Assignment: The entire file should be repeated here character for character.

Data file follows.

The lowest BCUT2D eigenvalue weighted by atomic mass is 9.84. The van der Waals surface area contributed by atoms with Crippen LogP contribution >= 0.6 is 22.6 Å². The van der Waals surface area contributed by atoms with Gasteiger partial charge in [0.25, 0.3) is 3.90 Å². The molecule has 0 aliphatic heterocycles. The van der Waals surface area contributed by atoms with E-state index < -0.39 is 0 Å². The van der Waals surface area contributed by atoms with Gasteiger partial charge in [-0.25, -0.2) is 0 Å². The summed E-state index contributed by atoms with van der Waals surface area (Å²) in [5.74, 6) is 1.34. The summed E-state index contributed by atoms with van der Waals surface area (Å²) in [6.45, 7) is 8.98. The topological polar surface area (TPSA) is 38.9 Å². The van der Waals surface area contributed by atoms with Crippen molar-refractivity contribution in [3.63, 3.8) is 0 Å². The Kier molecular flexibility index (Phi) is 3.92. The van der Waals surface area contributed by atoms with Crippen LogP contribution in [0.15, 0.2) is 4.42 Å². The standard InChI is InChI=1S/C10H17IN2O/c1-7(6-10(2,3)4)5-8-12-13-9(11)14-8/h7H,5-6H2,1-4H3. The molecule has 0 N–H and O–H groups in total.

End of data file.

The lowest BCUT2D eigenvalue weighted by atomic mass is 9.84. The van der Waals surface area contributed by atoms with Crippen LogP contribution >= 0.6 is 22.6 Å². The van der Waals surface area contributed by atoms with Gasteiger partial charge in [0.25, 0.3) is 3.90 Å². The molecule has 0 aliphatic heterocycles. The van der Waals surface area contributed by atoms with E-state index < -0.39 is 0 Å². The van der Waals surface area contributed by atoms with Gasteiger partial charge in [-0.25, -0.2) is 0 Å². The summed E-state index contributed by atoms with van der Waals surface area (Å²) in [5.74, 6) is 1.34. The summed E-state index contributed by atoms with van der Waals surface area (Å²) in [6.45, 7) is 8.98. The topological polar surface area (TPSA) is 38.9 Å². The van der Waals surface area contributed by atoms with Crippen molar-refractivity contribution in [3.63, 3.8) is 0 Å². The Kier molecular flexibility index (Phi) is 3.92. The van der Waals surface area contributed by atoms with Crippen LogP contribution in [0.15, 0.2) is 4.42 Å². The standard InChI is InChI=1S/C10H17IN2O/c1-7(6-10(2,3)4)5-8-12-13-9(11)14-8/h7H,5-6H2,1-4H3. The molecule has 0 N–H and O–H groups in total.